Presenter:  Enrico Fonda
School/Department: Physics
Title: Creative Turbulence: Experiments in Art and Physics
Effective communication of basic research to non-experts is necessary to inspire the public and to justify support for science by the taxpayers. The creative power of art is particularly important to engage an adult audience, who otherwise might not be receptive to standard didactic material. Interdisciplinarity defines new trends in research, and works at the intersection of art and science are growing in popularity, even though they are often isolated experiments.
We present a public-facing collaboration between physicists/engineers performing research in fluid dynamics and condensed matter, and audiovisual artists working in cutting-edge media installation and performance. The project, funded by the American Physical Society, is in collaboration with scientists from leading research universities, and with Pioneer Works, an innovative arts exhibition space in Red Hook, Brooklyn. The project team based at NYU will organize a public call for works for artists collaborating with the researchers. A jury composed by curators of the art space as well as scientists, will commission 5 artists for an exhibition. We discuss the science of classical fluids and quantum turbulence phenomena proposed as inspiration for the artists, with possible ideas for installations based on similar work, future developments and directions.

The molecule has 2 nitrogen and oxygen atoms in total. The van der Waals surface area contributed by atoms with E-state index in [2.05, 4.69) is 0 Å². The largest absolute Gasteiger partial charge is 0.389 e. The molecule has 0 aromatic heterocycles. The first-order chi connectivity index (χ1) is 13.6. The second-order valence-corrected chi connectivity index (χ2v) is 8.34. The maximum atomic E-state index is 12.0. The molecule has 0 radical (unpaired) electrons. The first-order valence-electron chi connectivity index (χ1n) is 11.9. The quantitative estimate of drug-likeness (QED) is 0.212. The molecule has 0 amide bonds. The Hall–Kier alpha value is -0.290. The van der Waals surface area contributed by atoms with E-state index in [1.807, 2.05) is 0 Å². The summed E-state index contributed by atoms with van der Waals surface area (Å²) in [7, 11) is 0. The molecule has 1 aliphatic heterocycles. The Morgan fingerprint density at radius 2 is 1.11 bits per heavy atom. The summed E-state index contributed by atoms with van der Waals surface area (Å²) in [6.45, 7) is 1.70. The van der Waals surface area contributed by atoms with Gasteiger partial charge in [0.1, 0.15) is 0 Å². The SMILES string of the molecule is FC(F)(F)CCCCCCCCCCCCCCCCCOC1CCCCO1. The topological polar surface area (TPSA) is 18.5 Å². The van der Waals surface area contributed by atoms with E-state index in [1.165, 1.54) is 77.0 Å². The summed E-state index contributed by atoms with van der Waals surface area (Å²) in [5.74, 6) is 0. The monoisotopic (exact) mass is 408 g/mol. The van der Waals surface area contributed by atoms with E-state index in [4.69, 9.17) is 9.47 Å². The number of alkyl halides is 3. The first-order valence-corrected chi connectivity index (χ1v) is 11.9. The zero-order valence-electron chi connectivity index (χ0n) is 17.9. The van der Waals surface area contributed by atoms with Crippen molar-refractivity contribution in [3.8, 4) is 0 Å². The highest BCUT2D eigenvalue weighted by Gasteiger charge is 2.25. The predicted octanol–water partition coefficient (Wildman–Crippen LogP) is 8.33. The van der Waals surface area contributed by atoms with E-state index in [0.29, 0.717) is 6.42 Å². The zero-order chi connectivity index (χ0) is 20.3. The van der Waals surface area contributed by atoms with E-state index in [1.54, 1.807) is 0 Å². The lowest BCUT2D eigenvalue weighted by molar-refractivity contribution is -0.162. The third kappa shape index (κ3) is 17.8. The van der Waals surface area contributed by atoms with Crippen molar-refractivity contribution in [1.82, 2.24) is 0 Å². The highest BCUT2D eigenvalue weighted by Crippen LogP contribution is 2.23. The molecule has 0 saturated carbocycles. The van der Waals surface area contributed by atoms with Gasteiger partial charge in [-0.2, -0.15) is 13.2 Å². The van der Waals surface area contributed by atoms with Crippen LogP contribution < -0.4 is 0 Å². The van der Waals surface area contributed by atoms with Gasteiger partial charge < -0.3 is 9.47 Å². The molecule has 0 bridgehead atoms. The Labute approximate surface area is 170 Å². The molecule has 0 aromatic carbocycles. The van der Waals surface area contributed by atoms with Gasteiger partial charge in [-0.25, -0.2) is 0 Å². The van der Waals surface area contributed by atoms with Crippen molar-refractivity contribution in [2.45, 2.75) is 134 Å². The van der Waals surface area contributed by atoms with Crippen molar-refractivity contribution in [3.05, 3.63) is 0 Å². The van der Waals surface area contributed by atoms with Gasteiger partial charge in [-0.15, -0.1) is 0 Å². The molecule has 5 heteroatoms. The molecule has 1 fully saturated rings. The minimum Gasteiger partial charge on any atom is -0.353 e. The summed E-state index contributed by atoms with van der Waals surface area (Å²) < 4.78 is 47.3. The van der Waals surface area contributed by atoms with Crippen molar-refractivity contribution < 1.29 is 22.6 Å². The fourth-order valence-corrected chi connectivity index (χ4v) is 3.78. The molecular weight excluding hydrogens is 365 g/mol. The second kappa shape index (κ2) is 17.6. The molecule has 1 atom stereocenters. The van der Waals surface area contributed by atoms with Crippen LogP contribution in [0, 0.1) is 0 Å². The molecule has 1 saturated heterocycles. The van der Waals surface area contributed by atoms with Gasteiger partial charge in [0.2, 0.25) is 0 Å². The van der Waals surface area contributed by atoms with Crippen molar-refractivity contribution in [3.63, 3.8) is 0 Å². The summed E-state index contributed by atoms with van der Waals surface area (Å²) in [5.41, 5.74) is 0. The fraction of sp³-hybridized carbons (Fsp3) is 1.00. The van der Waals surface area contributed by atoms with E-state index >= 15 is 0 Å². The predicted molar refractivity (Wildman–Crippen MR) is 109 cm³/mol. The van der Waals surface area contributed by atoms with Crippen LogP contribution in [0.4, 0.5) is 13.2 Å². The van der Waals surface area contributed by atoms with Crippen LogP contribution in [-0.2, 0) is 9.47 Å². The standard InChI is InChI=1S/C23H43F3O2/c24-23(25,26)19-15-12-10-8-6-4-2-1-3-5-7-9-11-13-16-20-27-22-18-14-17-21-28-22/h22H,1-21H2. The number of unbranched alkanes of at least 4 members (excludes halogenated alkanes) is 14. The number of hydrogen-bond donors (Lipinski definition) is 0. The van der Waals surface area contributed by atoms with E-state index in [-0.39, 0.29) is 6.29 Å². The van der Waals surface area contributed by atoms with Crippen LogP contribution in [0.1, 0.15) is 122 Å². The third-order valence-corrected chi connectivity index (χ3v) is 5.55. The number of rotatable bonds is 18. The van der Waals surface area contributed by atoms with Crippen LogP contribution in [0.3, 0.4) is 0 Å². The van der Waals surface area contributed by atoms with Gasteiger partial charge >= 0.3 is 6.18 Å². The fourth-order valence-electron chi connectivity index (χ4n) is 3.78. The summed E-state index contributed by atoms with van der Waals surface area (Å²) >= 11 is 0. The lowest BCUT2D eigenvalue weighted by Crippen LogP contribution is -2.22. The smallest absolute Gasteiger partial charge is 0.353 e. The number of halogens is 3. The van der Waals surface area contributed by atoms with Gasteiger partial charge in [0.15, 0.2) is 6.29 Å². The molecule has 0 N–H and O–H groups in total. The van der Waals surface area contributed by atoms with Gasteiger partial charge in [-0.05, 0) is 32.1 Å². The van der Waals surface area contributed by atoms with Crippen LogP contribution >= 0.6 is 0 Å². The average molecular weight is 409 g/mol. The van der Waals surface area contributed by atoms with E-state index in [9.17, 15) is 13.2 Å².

Posters 


Presenter: Mohamed Al-Sayegh
School/Department: Biology
Title: Identifying Genes Associated to the Resistance of Neurodegeneration
Amyotrophic Lateral Sclerosis (ALS) is a common neurodegenerative disease known for impairing motor neurons (MNs), predominantly spinal motor neurons (sMNs). The degeneration of MNs results in patient fatality due to muscle atrophy. Although little is known about the pathology of ALS, few cases (5-10%) have been attributed to genetic mutations. Furthermore, there is a subset of cranial motor neurons (cMNs) that are associated with ALS and survive longer than sMNs. Understanding the developmental nature of sMNs and cMNs at the transcriptome level would potentially give a better view of ALS pathogenesis. In this study, we analyze the transcriptome of two generated embryonic stem cell (ESC) lines carrying different sets of transcription factors (NIL and NIP), which direct differentiation of ESCs to sMNs and cMN, using the deep sequencing approach of RNA-Seq.

Presenter: Eléonore Bouguyon
School/Department: Biology
Title: Multiple mechanisms of nitrate sensing by Arabidopsis nitrate transceptor NRT1.1